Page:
A nightmarish view of Hollywood in all its sordid incarnations: we follow Havana Segrand (Julianne Moore) an unstable out of work actress desperate to play the film role that made her dead mother famous- the dead mother who, her therapist has convinced her, abused her as a child. Elsewhere on the scene- and everyone’s tales are interconnected of course, this is Hollywood at its most incestuous- a cast of wannabe writers and actors working as limo drivers and PAs, brattish recovering addict child stars and pushy super-driven moms. We follow the characters through their family dramas, career slides and peaks, and dark, dark secrets, until all spirals into a dramatic finale.
Maps to the Stars is an unflinching and incredibly well observed look at the ugly underbelly of Hollywood, the narcissism, the backbiting, and the self-destruction. It’s a topic that’s been tackled before- the sadness beneath the glittering lights- but few directors have portrayed it so brilliantly and effectively and made it so darkly funny.
The dialogue is perfectly sharp and cutting; all conversations are littered with first name dropping-(‘you know Harvey’, ‘I was with Carrie’)- gossip about others’ failings and grasping for new career boosting contacts, an acerbic insight into the peculiarly vicious, career obsessed and self-conscious Hollywood mentality. A group of teen actors, on their celebrity peers: ’she’s twenty three, practically menopausal’.
Where Sunset Boulevard, the earlier piercing gaze at rise and decline in Hollywood was set across a backdrop of fading gaudy mansion splendour, here the settings are clinical apartments, clean white empty spaces, glossy minimalist restaurants, the perfect environments for emphasising the alienation and emotional emptiness acutely felt by the lead characters. Though everyone is interconnected and well versed in the intimate details of each other’s life through the unrelenting wheel of Hollywood gossip, meaningful emotional engagements are pretty much non-existent. Cronenberg is particularly biting when looking at the means by which Hollywood tries to attain some kind of deeper sense of wellbeing; the imported bits and pieces of Eastern philosophies: ‘I met the Dalai Llama’, Moore tells her new assistant, ‘A really cool guy’, and Cusack as Dr Stafford Weiss, an expensive experimental therapist, continually offering New Age find-yourself speak.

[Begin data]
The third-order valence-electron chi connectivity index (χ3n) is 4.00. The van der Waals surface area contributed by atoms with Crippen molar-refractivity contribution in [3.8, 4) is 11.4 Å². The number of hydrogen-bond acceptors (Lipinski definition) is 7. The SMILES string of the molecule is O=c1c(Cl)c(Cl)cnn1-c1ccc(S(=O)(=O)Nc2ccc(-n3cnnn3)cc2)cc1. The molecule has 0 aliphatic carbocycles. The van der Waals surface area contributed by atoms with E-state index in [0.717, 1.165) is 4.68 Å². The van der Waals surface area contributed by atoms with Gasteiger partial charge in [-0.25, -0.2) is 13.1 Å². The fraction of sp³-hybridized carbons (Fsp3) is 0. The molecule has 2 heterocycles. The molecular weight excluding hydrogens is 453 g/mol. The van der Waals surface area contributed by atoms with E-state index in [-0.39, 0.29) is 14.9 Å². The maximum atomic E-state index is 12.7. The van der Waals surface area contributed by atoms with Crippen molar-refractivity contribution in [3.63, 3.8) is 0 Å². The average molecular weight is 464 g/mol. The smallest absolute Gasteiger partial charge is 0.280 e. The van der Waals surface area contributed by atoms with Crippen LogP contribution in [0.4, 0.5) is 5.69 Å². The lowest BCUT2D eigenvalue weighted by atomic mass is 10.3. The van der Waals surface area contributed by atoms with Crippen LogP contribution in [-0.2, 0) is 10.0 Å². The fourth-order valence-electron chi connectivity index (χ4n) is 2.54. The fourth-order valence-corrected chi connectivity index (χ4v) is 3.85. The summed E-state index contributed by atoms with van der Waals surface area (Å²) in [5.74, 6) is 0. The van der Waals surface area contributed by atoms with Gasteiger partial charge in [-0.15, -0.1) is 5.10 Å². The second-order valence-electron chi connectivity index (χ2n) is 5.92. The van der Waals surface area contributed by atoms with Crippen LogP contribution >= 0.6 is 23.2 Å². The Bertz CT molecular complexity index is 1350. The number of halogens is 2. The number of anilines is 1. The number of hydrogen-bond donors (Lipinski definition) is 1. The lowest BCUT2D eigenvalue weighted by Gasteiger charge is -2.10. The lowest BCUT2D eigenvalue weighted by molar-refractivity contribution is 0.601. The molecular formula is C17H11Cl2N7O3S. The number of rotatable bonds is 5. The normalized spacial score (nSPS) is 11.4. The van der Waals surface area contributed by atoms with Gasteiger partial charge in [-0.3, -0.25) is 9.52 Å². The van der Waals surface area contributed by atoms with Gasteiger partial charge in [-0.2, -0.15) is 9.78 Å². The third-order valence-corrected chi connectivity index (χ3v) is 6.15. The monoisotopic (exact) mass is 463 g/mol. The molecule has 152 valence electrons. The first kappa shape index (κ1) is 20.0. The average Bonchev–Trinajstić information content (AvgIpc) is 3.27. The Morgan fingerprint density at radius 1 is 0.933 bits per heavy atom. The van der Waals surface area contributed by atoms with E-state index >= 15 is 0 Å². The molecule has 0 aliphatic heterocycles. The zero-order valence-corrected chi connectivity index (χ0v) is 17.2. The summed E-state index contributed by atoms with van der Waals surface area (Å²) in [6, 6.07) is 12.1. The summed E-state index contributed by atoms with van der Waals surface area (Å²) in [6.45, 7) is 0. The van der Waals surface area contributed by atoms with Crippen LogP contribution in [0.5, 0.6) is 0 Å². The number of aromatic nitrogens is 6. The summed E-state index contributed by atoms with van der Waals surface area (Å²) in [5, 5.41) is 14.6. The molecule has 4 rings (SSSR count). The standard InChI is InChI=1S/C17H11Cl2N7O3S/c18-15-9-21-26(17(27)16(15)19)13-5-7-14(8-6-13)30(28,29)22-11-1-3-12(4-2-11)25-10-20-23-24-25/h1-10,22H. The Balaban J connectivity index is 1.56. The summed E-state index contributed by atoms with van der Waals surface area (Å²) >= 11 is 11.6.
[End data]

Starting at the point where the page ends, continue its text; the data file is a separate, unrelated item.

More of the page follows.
The acting is great- Julianne Moore hypnotic whether breaking down in therapy or wildly celebrating a death which opens up a part for her, she is both frail and demonically possessed by her career aims. The whole cast excels; but Mia Wasikowska is also particularly strong as the unstable older sister of a Hollywood teen star; the awkward outsider, jilted by her family and just out of a psychiatric hospital, drawn into a strange new world.
The film thrives on the elements of the surreal; the visions, hallucinations of the characters- a perfect illustration of the total surreal-ness of Hollywood; a bubble where fiction and reality blur. It’s a bubble that convinces people their actions are free from real life consequences or meaning, and this leads to the film’s peculiarly apt and fitting finale.
Strange, funny and dark, one of the best films of 2014 for its brutal, well-acted and brilliantly scripted dissection of the internal chaos of Hollywood.
Director: David Cronenberg
Starring: Julianne Moore, Mia Wasikowska, John Cusack, Robert Pattinson
Running Time: 112 minutes
Date of Release: May 21, 2014